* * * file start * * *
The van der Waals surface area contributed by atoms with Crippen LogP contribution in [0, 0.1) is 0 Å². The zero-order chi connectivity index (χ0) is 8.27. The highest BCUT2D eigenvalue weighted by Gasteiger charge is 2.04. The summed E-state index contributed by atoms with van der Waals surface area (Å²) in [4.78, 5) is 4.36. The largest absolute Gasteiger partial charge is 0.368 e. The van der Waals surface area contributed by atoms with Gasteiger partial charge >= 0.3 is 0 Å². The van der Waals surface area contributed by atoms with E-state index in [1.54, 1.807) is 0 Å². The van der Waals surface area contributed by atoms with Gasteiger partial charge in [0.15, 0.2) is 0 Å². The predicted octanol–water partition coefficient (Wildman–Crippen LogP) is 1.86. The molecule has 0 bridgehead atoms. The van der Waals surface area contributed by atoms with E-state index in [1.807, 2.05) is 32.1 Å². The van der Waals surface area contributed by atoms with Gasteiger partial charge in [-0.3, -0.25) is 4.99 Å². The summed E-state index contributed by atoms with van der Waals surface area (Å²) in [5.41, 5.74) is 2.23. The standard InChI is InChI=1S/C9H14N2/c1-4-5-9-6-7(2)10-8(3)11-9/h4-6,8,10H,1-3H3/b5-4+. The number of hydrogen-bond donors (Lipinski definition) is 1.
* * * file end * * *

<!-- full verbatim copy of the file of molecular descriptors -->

The van der Waals surface area contributed by atoms with Crippen LogP contribution in [0, 0.1) is 0 Å². The zero-order chi connectivity index (χ0) is 8.27. The highest BCUT2D eigenvalue weighted by Gasteiger charge is 2.04. The summed E-state index contributed by atoms with van der Waals surface area (Å²) in [4.78, 5) is 4.36. The largest absolute Gasteiger partial charge is 0.368 e. The van der Waals surface area contributed by atoms with Gasteiger partial charge >= 0.3 is 0 Å². The van der Waals surface area contributed by atoms with E-state index in [1.54, 1.807) is 0 Å². The van der Waals surface area contributed by atoms with Gasteiger partial charge in [0.15, 0.2) is 0 Å². The predicted octanol–water partition coefficient (Wildman–Crippen LogP) is 1.86. The molecule has 0 bridgehead atoms. The van der Waals surface area contributed by atoms with E-state index in [1.807, 2.05) is 32.1 Å². The van der Waals surface area contributed by atoms with Gasteiger partial charge in [-0.3, -0.25) is 4.99 Å². The summed E-state index contributed by atoms with van der Waals surface area (Å²) in [5.41, 5.74) is 2.23. The standard InChI is InChI=1S/C9H14N2/c1-4-5-9-6-7(2)10-8(3)11-9/h4-6,8,10H,1-3H3/b5-4+. The number of hydrogen-bond donors (Lipinski definition) is 1.